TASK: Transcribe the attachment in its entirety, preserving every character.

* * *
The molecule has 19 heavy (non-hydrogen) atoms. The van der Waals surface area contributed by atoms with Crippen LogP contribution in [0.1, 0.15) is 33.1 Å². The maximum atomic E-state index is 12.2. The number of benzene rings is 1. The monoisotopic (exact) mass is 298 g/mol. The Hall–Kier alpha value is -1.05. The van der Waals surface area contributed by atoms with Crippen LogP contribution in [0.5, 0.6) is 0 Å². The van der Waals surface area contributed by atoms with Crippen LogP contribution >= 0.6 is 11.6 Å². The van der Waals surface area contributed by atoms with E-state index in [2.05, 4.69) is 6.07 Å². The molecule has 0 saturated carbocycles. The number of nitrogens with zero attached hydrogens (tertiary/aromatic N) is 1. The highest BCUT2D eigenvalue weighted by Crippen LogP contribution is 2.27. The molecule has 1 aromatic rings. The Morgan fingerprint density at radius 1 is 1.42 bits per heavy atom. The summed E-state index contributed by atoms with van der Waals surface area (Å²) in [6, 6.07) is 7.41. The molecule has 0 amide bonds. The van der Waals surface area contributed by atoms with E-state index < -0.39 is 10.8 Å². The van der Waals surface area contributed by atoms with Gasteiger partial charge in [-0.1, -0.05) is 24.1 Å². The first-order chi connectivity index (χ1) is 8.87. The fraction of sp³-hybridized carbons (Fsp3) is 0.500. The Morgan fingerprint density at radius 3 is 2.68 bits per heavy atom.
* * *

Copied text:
The molecule has 19 heavy (non-hydrogen) atoms. The van der Waals surface area contributed by atoms with Crippen LogP contribution in [0.1, 0.15) is 33.1 Å². The maximum atomic E-state index is 12.2. The number of benzene rings is 1. The monoisotopic (exact) mass is 298 g/mol. The Hall–Kier alpha value is -1.05. The van der Waals surface area contributed by atoms with Crippen LogP contribution in [0.5, 0.6) is 0 Å². The van der Waals surface area contributed by atoms with Crippen LogP contribution >= 0.6 is 11.6 Å². The van der Waals surface area contributed by atoms with E-state index in [2.05, 4.69) is 6.07 Å². The molecule has 0 saturated carbocycles. The number of nitrogens with zero attached hydrogens (tertiary/aromatic N) is 1. The highest BCUT2D eigenvalue weighted by Crippen LogP contribution is 2.27. The molecule has 1 aromatic rings. The Morgan fingerprint density at radius 1 is 1.42 bits per heavy atom. The summed E-state index contributed by atoms with van der Waals surface area (Å²) in [6, 6.07) is 7.41. The molecule has 0 amide bonds. The van der Waals surface area contributed by atoms with E-state index < -0.39 is 10.8 Å². The van der Waals surface area contributed by atoms with Gasteiger partial charge in [-0.1, -0.05) is 24.1 Å². The first-order chi connectivity index (χ1) is 8.87. The fraction of sp³-hybridized carbons (Fsp3) is 0.500. The Morgan fingerprint density at radius 3 is 2.68 bits per heavy atom.